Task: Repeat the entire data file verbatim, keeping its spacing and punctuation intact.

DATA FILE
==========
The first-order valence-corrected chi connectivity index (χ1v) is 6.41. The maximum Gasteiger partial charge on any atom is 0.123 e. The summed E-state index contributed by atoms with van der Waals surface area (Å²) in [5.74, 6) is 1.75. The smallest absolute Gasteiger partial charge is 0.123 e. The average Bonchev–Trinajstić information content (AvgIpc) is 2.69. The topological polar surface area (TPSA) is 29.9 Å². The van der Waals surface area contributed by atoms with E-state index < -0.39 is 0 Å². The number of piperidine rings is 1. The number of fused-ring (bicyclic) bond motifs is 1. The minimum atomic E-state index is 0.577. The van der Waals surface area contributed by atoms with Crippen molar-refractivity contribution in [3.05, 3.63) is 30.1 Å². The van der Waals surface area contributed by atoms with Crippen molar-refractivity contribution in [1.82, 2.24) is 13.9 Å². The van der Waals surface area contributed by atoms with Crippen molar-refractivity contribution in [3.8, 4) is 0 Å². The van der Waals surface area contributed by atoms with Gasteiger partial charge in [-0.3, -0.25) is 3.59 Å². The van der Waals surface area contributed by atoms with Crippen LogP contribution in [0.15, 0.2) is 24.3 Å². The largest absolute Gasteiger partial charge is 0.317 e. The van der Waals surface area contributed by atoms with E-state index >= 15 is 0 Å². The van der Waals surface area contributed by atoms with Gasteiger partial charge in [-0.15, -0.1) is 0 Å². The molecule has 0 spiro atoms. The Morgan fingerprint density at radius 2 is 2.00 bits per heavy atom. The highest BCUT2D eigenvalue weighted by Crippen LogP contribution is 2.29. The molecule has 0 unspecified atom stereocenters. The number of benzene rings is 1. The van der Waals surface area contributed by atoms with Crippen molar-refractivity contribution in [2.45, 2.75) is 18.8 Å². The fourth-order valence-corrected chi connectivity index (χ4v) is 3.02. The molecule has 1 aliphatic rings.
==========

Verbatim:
The first-order valence-corrected chi connectivity index (χ1v) is 6.41. The maximum Gasteiger partial charge on any atom is 0.123 e. The summed E-state index contributed by atoms with van der Waals surface area (Å²) in [5.74, 6) is 1.75. The smallest absolute Gasteiger partial charge is 0.123 e. The average Bonchev–Trinajstić information content (AvgIpc) is 2.69. The topological polar surface area (TPSA) is 29.9 Å². The van der Waals surface area contributed by atoms with E-state index < -0.39 is 0 Å². The number of piperidine rings is 1. The number of fused-ring (bicyclic) bond motifs is 1. The minimum atomic E-state index is 0.577. The van der Waals surface area contributed by atoms with Crippen molar-refractivity contribution in [3.05, 3.63) is 30.1 Å². The van der Waals surface area contributed by atoms with Crippen molar-refractivity contribution in [1.82, 2.24) is 13.9 Å². The van der Waals surface area contributed by atoms with Crippen molar-refractivity contribution in [3.8, 4) is 0 Å². The van der Waals surface area contributed by atoms with Gasteiger partial charge in [-0.3, -0.25) is 3.59 Å². The van der Waals surface area contributed by atoms with Crippen LogP contribution in [0.15, 0.2) is 24.3 Å². The largest absolute Gasteiger partial charge is 0.317 e. The van der Waals surface area contributed by atoms with E-state index >= 15 is 0 Å². The van der Waals surface area contributed by atoms with Gasteiger partial charge in [-0.15, -0.1) is 0 Å². The molecule has 0 spiro atoms. The Morgan fingerprint density at radius 2 is 2.00 bits per heavy atom. The highest BCUT2D eigenvalue weighted by Crippen LogP contribution is 2.29. The molecule has 0 unspecified atom stereocenters. The number of benzene rings is 1. The van der Waals surface area contributed by atoms with Crippen molar-refractivity contribution in [2.45, 2.75) is 18.8 Å². The fourth-order valence-corrected chi connectivity index (χ4v) is 3.02. The molecule has 1 aliphatic rings.